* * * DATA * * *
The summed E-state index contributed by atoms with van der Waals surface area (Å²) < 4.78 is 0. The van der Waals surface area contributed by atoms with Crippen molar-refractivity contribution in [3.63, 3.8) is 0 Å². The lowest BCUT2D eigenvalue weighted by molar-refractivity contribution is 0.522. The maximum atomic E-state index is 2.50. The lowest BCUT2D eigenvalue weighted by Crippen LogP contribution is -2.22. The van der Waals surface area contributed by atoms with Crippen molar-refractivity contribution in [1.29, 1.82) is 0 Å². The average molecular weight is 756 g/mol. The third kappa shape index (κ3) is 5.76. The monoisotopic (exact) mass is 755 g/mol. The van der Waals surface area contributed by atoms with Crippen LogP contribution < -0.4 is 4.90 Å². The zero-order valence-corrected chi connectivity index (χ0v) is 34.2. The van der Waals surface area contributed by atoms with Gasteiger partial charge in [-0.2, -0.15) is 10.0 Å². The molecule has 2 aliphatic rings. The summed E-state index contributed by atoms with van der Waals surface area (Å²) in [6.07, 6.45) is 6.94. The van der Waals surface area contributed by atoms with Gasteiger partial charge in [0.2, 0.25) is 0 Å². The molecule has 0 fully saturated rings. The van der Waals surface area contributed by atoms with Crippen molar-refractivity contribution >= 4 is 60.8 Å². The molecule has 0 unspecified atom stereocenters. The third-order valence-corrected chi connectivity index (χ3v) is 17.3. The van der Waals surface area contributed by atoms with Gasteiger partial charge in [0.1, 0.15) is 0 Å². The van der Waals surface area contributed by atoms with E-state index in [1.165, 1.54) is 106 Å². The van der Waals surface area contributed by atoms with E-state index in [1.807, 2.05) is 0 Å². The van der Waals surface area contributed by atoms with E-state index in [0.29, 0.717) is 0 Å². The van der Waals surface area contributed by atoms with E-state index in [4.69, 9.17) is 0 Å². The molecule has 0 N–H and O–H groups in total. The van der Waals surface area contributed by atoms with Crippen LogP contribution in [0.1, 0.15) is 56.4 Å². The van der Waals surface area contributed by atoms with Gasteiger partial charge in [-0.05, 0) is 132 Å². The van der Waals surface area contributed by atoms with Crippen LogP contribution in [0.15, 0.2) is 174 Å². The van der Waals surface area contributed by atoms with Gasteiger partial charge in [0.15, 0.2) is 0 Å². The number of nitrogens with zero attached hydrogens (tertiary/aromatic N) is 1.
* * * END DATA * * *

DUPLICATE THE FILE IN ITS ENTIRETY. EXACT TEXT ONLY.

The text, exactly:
The summed E-state index contributed by atoms with van der Waals surface area (Å²) < 4.78 is 0. The van der Waals surface area contributed by atoms with Crippen molar-refractivity contribution in [3.63, 3.8) is 0 Å². The lowest BCUT2D eigenvalue weighted by molar-refractivity contribution is 0.522. The maximum atomic E-state index is 2.50. The lowest BCUT2D eigenvalue weighted by Crippen LogP contribution is -2.22. The van der Waals surface area contributed by atoms with Crippen molar-refractivity contribution in [1.29, 1.82) is 0 Å². The average molecular weight is 756 g/mol. The third kappa shape index (κ3) is 5.76. The monoisotopic (exact) mass is 755 g/mol. The van der Waals surface area contributed by atoms with Crippen LogP contribution < -0.4 is 4.90 Å². The zero-order valence-corrected chi connectivity index (χ0v) is 34.2. The van der Waals surface area contributed by atoms with Gasteiger partial charge in [-0.2, -0.15) is 10.0 Å². The molecule has 2 aliphatic rings. The summed E-state index contributed by atoms with van der Waals surface area (Å²) in [6.07, 6.45) is 6.94. The van der Waals surface area contributed by atoms with Gasteiger partial charge in [0.2, 0.25) is 0 Å². The molecule has 0 fully saturated rings. The van der Waals surface area contributed by atoms with Crippen molar-refractivity contribution >= 4 is 60.8 Å². The molecule has 0 unspecified atom stereocenters. The third-order valence-corrected chi connectivity index (χ3v) is 17.3. The van der Waals surface area contributed by atoms with Gasteiger partial charge in [0.1, 0.15) is 0 Å². The van der Waals surface area contributed by atoms with E-state index in [1.165, 1.54) is 106 Å². The van der Waals surface area contributed by atoms with E-state index in [1.807, 2.05) is 0 Å². The van der Waals surface area contributed by atoms with E-state index in [0.29, 0.717) is 0 Å². The van der Waals surface area contributed by atoms with E-state index in [4.69, 9.17) is 0 Å². The molecule has 0 N–H and O–H groups in total. The van der Waals surface area contributed by atoms with Crippen LogP contribution in [0.1, 0.15) is 56.4 Å². The van der Waals surface area contributed by atoms with Gasteiger partial charge in [-0.05, 0) is 132 Å². The van der Waals surface area contributed by atoms with Crippen LogP contribution in [0.15, 0.2) is 174 Å². The van der Waals surface area contributed by atoms with Gasteiger partial charge in [0.15, 0.2) is 0 Å². The number of nitrogens with zero attached hydrogens (tertiary/aromatic N) is 1.